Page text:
With the New Year I decided to evaluate my loyal relationships, both personal and professional — but now it’s time to look in the mirror.
Over almost 30 years in the mortgage and real estate industries, I’ve built some tremendous relationships, but no matter what, I need to take a look to be sure that I’m earning loyalty from my consumers, referral partners and employees every day.
Five years ago, a move to a new home prompted me to reevaluate my dentist’s and doctor’s practices — I wanted to see if the value they provide was worthy of the longer drive to continue seeing them. In the end, I chose new professionals — here are some of the reasons why I made those changes, and how I look at my loyal relationships:
- Proximity is important to me in my crazy life, so I’ll choose a provider by location.
- Being good is the cost of admission — I want to work with smart, innovative, life-long learners in whatever profession I’m reviewing.
- If location doesn’t matter, then technology will — if you don’t need to see the provider live, you’ll still need to communicate well, such as with a financial planner or accountant.
- Communication is my top requirement; effective, efficient and smart communication from service providers is at the top of my list of loyalty requirements.
- Education – I want to learn new things, try new approaches and routines, and look at issues through a different lens. Whether financial or medical, there are many approaches to different subjects — my loyalty will go to a provider with knowledge, and the ability to communicate a new way of considering a subject.
- Friendliness of staff, cleanliness of facilities, easy to use technology — all of these are important to me.
- I want to feel as though my providers are on top of everything, but I never want to feel like they’re trying to upsell me. I’d rather be provided with options — I don’t want to be sold, but rather feel that they’re providing a solution.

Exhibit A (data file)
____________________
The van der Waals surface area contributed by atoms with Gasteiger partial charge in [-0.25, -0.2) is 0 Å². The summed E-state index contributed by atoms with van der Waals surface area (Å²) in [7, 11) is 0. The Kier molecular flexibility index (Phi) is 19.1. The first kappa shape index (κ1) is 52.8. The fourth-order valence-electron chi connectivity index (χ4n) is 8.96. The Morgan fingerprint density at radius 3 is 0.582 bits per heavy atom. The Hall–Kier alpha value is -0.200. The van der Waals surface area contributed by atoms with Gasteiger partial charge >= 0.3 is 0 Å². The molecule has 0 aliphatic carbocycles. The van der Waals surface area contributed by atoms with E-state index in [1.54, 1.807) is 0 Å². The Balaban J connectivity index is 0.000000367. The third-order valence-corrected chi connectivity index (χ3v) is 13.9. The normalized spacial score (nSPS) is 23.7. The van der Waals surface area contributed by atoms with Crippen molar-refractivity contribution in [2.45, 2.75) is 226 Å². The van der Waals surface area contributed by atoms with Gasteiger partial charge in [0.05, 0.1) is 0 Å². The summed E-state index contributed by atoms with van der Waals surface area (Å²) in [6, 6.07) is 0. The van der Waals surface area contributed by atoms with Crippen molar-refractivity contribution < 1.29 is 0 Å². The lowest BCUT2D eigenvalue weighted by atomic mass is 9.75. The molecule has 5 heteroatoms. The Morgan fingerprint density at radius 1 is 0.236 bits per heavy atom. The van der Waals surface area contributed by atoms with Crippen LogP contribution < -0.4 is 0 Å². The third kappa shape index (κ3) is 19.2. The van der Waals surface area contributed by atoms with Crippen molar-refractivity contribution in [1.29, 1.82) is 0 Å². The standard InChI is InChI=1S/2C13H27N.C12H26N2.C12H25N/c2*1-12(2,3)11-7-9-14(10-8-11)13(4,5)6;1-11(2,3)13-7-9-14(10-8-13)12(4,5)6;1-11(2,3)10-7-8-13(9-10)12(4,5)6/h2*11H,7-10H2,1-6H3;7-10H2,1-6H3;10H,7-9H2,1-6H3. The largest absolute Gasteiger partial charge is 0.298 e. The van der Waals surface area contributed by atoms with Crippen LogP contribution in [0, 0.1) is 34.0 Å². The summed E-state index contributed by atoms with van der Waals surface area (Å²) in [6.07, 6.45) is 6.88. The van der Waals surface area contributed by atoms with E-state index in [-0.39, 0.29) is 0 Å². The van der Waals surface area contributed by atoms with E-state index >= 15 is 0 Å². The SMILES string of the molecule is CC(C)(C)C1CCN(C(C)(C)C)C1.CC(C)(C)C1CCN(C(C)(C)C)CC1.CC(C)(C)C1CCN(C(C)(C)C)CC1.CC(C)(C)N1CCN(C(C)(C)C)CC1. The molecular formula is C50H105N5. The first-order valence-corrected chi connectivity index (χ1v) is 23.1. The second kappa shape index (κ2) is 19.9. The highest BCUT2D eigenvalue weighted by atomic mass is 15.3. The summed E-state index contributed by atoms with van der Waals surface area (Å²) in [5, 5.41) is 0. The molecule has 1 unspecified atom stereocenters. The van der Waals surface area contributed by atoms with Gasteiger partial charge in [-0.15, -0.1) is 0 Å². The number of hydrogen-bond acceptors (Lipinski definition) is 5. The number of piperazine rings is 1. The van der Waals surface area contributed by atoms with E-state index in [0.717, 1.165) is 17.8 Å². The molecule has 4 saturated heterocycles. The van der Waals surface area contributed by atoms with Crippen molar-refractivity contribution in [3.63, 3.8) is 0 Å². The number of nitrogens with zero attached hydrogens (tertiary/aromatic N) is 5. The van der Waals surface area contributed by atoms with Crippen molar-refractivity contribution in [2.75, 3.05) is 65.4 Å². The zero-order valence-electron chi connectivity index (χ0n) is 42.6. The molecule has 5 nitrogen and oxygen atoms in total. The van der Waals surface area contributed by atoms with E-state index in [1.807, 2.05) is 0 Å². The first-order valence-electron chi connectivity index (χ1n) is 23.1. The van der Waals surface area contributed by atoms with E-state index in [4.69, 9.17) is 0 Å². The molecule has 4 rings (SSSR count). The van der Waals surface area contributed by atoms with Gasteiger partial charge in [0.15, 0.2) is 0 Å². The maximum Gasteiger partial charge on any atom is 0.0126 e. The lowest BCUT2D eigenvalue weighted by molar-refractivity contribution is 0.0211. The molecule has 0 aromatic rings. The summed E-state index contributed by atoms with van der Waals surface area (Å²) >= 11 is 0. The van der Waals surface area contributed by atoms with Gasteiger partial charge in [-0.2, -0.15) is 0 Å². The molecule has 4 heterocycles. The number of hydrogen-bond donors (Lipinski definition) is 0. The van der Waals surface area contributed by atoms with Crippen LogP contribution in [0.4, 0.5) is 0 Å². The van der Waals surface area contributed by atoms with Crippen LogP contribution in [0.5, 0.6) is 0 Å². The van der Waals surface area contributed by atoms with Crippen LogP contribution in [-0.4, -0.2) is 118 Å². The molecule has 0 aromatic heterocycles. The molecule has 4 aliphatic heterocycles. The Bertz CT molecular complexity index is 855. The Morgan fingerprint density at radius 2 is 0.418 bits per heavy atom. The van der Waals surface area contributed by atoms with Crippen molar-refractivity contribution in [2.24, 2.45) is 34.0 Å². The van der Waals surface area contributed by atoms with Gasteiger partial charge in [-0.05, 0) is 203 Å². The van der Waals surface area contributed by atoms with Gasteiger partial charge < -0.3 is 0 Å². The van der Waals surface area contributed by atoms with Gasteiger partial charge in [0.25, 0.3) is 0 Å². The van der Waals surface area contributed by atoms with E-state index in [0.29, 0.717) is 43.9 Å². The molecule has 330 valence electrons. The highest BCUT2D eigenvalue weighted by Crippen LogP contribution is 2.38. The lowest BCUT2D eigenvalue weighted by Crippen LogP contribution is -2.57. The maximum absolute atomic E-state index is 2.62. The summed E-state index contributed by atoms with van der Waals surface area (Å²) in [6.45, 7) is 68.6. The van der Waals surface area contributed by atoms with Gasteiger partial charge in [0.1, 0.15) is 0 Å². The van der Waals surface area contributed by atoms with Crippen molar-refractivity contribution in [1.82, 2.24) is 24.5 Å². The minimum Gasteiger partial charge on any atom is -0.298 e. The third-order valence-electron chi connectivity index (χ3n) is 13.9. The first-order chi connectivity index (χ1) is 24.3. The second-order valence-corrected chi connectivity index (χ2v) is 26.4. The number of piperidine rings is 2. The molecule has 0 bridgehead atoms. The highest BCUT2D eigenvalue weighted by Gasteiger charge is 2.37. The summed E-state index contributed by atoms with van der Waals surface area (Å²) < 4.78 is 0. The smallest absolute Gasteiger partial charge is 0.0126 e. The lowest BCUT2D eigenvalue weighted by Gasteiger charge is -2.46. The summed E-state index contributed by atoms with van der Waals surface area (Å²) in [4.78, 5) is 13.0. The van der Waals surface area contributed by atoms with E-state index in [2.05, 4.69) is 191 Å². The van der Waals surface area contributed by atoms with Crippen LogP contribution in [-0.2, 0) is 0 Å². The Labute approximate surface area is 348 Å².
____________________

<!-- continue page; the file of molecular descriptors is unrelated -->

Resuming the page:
- I want to feel hugged — yes, that sounds silly, but I want to feel like my loyalty is valued, that I’m respected by my providers, and that my opinion matters.
So when I look in the mirror, I need to review where my loyalties stand, and question what I need to do to strengthen those bonds, or create new, stronger bonds with each person who chooses to do business with me.
What are you doing to earn and retain loyalty in your life? I’d love to hear your thoughts!
To lots of loyalty in the New Year!
Are you worthy? Are they worthy?
The beginning of a new year is a great time to evaluate our personal, professional and business relationships. Are our partnerships working? Are our loyalties being reciprocated? Are our partners of the highest quality? I look at all of the people I conduct business with as service providers. I believe that as consumers we should expect high-quality service from our doctors, dentists, hair dressers, plumbers, drycleaners — any business or person who we pay to provide us with a service in return.
I’m an incredibly loyal person — I’ve had the same accountant since I first entered the workforce, many decades ago. I saw the same hairdresser for 15 years, until she passed away suddenly. I had the same doctor and dentist from the age of 12 until just five years ago, when moving caused me to review my situation. Moving one town away isn’t a big deal, driving an extra three to five miles is nothing… but considering how busy our lives are, I decided I needed to conduct a loyalty review of my personal practitioners and partners.
In the end, I found a new dentist just blocks away, and I love the practice; since my doctor was going to retire, it seemed like a good time to find a new physician anyway, and that was a fantastic decision. I replaced two of my most loyal relationships and haven’t regretted that for one minute. The new perspective from both professionals changed many practices in my life. In fact, a new relationship can very likely produce new and different results. Many people don’tlike change, but remaining attached to a professional relationship can mean that you’re actually missing out on something better. I would suggest that a move is great reason to re-evaluate — I didn’t want to add another 20 minutes to a visit with my doctor or dentist if I could find a better practice closer to home; however, if I believe a practitioner is worthy, then my loyalty would withstand the 20 added minutes.
As I network and meet new people each and every day, I’ve realized that it’s time to consider my other loyalties, and whether or not I’m receiving any rewards for my loyalty in the professional space. Everyone complains that companies are always rewarding new customers with special offers — ‘first month free’ or ‘six months of extra services’ — but those same companies do not reward the loyalty of their long-time clients.
Take a few minutes to do a loyalty check today! Who are you doing business with in your personal and professional life, and are you getting the best service today for your loyalty, or is there another provider who will take better care of you?